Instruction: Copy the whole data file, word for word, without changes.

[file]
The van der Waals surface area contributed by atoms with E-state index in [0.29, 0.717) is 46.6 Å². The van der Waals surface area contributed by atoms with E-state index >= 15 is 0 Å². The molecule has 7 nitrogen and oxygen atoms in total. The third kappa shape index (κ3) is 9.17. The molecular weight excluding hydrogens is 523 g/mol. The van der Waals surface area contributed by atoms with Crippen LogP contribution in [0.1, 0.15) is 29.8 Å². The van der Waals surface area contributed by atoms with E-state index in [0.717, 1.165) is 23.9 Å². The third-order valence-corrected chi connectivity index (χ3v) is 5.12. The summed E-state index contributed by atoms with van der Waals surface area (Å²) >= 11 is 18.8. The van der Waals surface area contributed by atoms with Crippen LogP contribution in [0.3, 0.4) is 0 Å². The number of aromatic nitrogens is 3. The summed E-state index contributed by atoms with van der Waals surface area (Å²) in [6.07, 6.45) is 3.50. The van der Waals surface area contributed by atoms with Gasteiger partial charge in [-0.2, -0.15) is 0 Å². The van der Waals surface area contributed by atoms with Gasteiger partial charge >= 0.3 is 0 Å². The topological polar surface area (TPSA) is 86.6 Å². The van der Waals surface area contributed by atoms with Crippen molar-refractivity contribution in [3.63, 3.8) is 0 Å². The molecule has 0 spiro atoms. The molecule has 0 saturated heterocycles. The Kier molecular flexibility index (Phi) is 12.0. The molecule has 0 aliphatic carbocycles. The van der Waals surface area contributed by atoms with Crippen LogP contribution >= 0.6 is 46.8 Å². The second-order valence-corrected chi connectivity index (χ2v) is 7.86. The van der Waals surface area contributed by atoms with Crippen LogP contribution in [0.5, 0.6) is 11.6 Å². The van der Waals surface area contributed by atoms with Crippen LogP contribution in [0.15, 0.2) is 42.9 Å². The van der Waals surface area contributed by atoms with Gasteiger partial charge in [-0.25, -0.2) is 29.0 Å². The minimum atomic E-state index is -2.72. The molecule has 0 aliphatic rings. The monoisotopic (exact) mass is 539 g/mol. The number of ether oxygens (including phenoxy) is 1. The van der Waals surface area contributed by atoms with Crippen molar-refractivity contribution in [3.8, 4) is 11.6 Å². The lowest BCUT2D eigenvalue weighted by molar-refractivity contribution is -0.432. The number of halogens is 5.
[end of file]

The van der Waals surface area contributed by atoms with E-state index in [0.29, 0.717) is 46.6 Å². The van der Waals surface area contributed by atoms with E-state index >= 15 is 0 Å². The molecule has 7 nitrogen and oxygen atoms in total. The third kappa shape index (κ3) is 9.17. The molecular weight excluding hydrogens is 523 g/mol. The van der Waals surface area contributed by atoms with Crippen LogP contribution in [0.1, 0.15) is 29.8 Å². The van der Waals surface area contributed by atoms with E-state index in [0.717, 1.165) is 23.9 Å². The third-order valence-corrected chi connectivity index (χ3v) is 5.12. The summed E-state index contributed by atoms with van der Waals surface area (Å²) >= 11 is 18.8. The van der Waals surface area contributed by atoms with Crippen LogP contribution in [0.3, 0.4) is 0 Å². The number of aromatic nitrogens is 3. The summed E-state index contributed by atoms with van der Waals surface area (Å²) in [6.07, 6.45) is 3.50. The van der Waals surface area contributed by atoms with Gasteiger partial charge in [-0.2, -0.15) is 0 Å². The van der Waals surface area contributed by atoms with Gasteiger partial charge >= 0.3 is 0 Å². The topological polar surface area (TPSA) is 86.6 Å². The van der Waals surface area contributed by atoms with Crippen molar-refractivity contribution in [3.63, 3.8) is 0 Å². The molecule has 0 spiro atoms. The molecule has 0 saturated heterocycles. The Kier molecular flexibility index (Phi) is 12.0. The molecule has 0 aliphatic carbocycles. The van der Waals surface area contributed by atoms with Crippen LogP contribution >= 0.6 is 46.8 Å². The second-order valence-corrected chi connectivity index (χ2v) is 7.86. The van der Waals surface area contributed by atoms with Crippen LogP contribution in [0.5, 0.6) is 11.6 Å². The van der Waals surface area contributed by atoms with Crippen LogP contribution in [0.15, 0.2) is 42.9 Å². The van der Waals surface area contributed by atoms with Gasteiger partial charge in [-0.25, -0.2) is 29.0 Å². The minimum atomic E-state index is -2.72. The molecule has 0 aliphatic rings. The monoisotopic (exact) mass is 539 g/mol. The number of ether oxygens (including phenoxy) is 1. The van der Waals surface area contributed by atoms with Crippen molar-refractivity contribution in [3.8, 4) is 11.6 Å². The lowest BCUT2D eigenvalue weighted by molar-refractivity contribution is -0.432. The number of halogens is 5.